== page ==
Working together with major brands, such as VF Corporation, the project team will map and perform a rapid assessment of outsourced production sites. Photo credit: Awaj Foundation

Working together with major brands, such as VF Corporation, the project team will map and perform a rapid assessment of outsourced production sites. Photo credit: Awaj Foundation

GoodWeave International, a non-profit working to end child, forced and bonded labour in global supply chains, has launched a new project to provide marginalised apparel workers in Bangladesh with immediate Covid-19 relief and conduct research on the impact of the pandemic. 

GoodWeave has partnered with Bangladeshi labour rights organisation Awaj Foundation on the one-year project, which also aims to uncover hidden supply chains in Bangladesh's apparel sector; remediate identified cases of child, forced and bonded labor; and build partners' capacity to address these human rights issues long-term.

The programme will directly benefit about 15,000 workers, according to GoodWeave, and is primarily funded by the UK Foreign, Commonwealth and Development Office (FCDO)'s Vulnerable Supply Chains Facility, with additional funding from Humanity United.

The most extreme forms of worker exploitation often take place outside factories in hidden supply chains, the non-profit says, adding its project team will work with apparel companies such as Monsoon Accessorize and VF Corporation to map and performing a rapid assessment of outsourced production sites.

"We're poised to scale GoodWeave's impact by sharing our proven methodology for reaching informal workers outside primary factories with brands and counterpart organisations working in Bangladesh," says Nina Smith, CEO of GoodWeave International. "All forms of modern slavery will increase because of the Covid-19 crisis, and we thank FCDO and Humanity United for this funding which will protect at-risk populations and help ensure apparel supply chains are more sustainable."

Nazma Akter, founder and executive director of Awaj Foundation, adds: "Bangladesh's apparel sector and workers have been devastated by the ripple effects of the Covid-19 pandemic on global supply chains, and we hope this initiative brings short-term relief from hunger and other life-threatening scenarios to workers, as well as long-term improvements in supply chain transparency and due diligence to provide enhanced protections for informal workers in the post-pandemic world."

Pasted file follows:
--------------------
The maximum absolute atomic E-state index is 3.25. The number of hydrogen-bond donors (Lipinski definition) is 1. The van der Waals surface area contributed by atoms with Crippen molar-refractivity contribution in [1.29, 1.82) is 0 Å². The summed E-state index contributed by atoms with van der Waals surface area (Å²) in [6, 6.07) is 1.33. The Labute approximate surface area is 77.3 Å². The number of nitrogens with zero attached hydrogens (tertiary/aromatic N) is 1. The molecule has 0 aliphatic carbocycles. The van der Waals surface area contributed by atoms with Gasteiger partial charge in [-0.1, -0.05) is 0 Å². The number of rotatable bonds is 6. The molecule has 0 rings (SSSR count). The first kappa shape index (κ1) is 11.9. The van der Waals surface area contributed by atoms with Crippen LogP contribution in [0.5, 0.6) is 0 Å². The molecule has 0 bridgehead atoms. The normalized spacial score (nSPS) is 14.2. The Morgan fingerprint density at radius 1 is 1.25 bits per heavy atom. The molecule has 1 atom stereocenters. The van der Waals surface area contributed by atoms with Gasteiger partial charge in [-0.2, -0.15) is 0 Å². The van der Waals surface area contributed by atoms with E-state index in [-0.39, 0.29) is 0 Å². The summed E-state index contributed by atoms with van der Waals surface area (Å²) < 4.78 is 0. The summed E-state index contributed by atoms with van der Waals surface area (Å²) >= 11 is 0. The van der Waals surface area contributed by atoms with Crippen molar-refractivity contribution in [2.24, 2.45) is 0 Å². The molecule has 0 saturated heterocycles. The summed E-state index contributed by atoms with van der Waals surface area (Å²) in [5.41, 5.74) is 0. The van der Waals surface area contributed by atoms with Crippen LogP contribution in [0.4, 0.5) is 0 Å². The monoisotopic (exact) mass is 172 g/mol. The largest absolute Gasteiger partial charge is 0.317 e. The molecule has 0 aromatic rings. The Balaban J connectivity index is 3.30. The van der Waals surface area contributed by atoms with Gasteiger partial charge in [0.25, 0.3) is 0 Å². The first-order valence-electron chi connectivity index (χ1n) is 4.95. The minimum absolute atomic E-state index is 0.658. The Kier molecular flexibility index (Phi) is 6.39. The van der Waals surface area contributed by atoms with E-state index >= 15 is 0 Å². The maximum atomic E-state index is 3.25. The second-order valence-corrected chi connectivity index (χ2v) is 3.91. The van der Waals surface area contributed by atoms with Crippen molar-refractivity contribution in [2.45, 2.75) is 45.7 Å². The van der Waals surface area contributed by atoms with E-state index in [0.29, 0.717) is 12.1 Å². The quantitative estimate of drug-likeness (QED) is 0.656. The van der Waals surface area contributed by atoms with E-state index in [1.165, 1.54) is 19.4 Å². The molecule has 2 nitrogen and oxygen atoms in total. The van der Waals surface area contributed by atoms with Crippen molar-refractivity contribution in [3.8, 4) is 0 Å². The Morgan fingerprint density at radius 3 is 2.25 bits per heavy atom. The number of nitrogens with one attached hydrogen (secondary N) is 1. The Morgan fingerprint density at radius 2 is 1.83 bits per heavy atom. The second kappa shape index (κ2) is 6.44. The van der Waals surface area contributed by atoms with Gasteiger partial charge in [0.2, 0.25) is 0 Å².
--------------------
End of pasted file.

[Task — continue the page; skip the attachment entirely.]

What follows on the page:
At the end of the project, GoodWeave will submit a report to funders, policy-makers and participating brands, to facilitate implementation of due diligence laws, such as the UK Modern Slavery Act. The report will detail the nature of outsourcing in the Bangladesh ready-made garment sector, provide information on geographic clusters of informal workers, wages, debt, employment terms, health and literacy, as well as include recommendations on due diligence measures to mitigate modern slavery risks.

"Monsoon Accessorize is proud of its long-standing commitment to ethical sourcing and protecting every member of its supply chain, and is pleased to be supporting GoodWeave on what should be a valuable project," a company spokesperson told just-style. 

This mapping information, and the interventions employed during the project to remediate and solve the root causes of child labour and worker exploitation, lay the groundwork for longer-term efforts to create more resilient and sustainable supply chains, GoodWeave says.